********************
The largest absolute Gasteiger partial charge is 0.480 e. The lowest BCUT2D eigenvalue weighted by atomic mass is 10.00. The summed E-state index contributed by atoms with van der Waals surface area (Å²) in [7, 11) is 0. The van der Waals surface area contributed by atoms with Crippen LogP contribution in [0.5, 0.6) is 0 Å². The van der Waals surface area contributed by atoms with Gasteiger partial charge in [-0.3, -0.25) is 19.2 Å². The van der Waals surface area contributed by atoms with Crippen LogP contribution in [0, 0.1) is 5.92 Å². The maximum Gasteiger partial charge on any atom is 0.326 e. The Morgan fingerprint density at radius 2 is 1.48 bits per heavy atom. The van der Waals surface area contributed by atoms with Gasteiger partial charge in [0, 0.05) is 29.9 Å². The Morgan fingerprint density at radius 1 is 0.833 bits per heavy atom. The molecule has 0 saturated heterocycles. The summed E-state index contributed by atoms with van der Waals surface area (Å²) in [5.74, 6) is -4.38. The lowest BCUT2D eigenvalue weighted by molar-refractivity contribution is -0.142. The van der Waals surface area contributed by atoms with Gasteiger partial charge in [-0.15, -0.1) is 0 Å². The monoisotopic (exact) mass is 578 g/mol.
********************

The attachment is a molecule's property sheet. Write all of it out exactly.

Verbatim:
The largest absolute Gasteiger partial charge is 0.480 e. The lowest BCUT2D eigenvalue weighted by atomic mass is 10.00. The summed E-state index contributed by atoms with van der Waals surface area (Å²) in [7, 11) is 0. The van der Waals surface area contributed by atoms with Crippen LogP contribution in [0.5, 0.6) is 0 Å². The van der Waals surface area contributed by atoms with Gasteiger partial charge in [-0.3, -0.25) is 19.2 Å². The van der Waals surface area contributed by atoms with Crippen LogP contribution in [0, 0.1) is 5.92 Å². The maximum Gasteiger partial charge on any atom is 0.326 e. The Morgan fingerprint density at radius 2 is 1.48 bits per heavy atom. The van der Waals surface area contributed by atoms with Gasteiger partial charge in [0, 0.05) is 29.9 Å². The Morgan fingerprint density at radius 1 is 0.833 bits per heavy atom. The molecule has 0 saturated heterocycles. The summed E-state index contributed by atoms with van der Waals surface area (Å²) in [5.74, 6) is -4.38. The lowest BCUT2D eigenvalue weighted by molar-refractivity contribution is -0.142. The van der Waals surface area contributed by atoms with Gasteiger partial charge in [-0.15, -0.1) is 0 Å². The monoisotopic (exact) mass is 578 g/mol.